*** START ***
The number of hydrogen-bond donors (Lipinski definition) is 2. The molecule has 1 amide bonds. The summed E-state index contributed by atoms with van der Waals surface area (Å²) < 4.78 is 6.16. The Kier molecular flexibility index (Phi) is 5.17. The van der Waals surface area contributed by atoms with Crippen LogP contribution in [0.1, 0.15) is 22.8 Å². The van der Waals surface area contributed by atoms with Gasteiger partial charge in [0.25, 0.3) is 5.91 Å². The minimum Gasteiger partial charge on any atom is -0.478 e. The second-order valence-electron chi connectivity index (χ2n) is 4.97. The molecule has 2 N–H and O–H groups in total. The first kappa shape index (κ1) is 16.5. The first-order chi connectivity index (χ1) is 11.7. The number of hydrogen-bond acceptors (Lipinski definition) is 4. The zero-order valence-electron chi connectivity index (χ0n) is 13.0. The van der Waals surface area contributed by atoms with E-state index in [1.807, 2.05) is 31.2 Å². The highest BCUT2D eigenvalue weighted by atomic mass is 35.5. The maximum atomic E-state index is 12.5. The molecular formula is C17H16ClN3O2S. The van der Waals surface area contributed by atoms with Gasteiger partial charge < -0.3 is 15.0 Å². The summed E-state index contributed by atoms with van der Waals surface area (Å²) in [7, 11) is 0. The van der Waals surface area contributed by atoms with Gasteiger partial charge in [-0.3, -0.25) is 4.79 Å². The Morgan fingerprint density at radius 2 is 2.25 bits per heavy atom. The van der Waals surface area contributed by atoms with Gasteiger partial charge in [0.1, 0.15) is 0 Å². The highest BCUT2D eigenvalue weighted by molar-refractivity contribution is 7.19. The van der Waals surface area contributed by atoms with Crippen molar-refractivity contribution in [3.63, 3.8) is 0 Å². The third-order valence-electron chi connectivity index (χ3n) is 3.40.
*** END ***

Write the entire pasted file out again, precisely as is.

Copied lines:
The number of hydrogen-bond donors (Lipinski definition) is 2. The molecule has 1 amide bonds. The summed E-state index contributed by atoms with van der Waals surface area (Å²) < 4.78 is 6.16. The Kier molecular flexibility index (Phi) is 5.17. The van der Waals surface area contributed by atoms with Crippen LogP contribution in [0.1, 0.15) is 22.8 Å². The van der Waals surface area contributed by atoms with Gasteiger partial charge in [0.25, 0.3) is 5.91 Å². The minimum Gasteiger partial charge on any atom is -0.478 e. The second-order valence-electron chi connectivity index (χ2n) is 4.97. The molecule has 2 N–H and O–H groups in total. The first kappa shape index (κ1) is 16.5. The first-order chi connectivity index (χ1) is 11.7. The number of hydrogen-bond acceptors (Lipinski definition) is 4. The zero-order valence-electron chi connectivity index (χ0n) is 13.0. The van der Waals surface area contributed by atoms with E-state index in [1.807, 2.05) is 31.2 Å². The highest BCUT2D eigenvalue weighted by atomic mass is 35.5. The maximum atomic E-state index is 12.5. The molecular formula is C17H16ClN3O2S. The van der Waals surface area contributed by atoms with Gasteiger partial charge < -0.3 is 15.0 Å². The summed E-state index contributed by atoms with van der Waals surface area (Å²) in [7, 11) is 0. The van der Waals surface area contributed by atoms with Gasteiger partial charge in [-0.3, -0.25) is 4.79 Å². The Morgan fingerprint density at radius 2 is 2.25 bits per heavy atom. The van der Waals surface area contributed by atoms with Gasteiger partial charge in [0.1, 0.15) is 0 Å². The highest BCUT2D eigenvalue weighted by molar-refractivity contribution is 7.19. The van der Waals surface area contributed by atoms with Crippen molar-refractivity contribution in [3.63, 3.8) is 0 Å². The third-order valence-electron chi connectivity index (χ3n) is 3.40.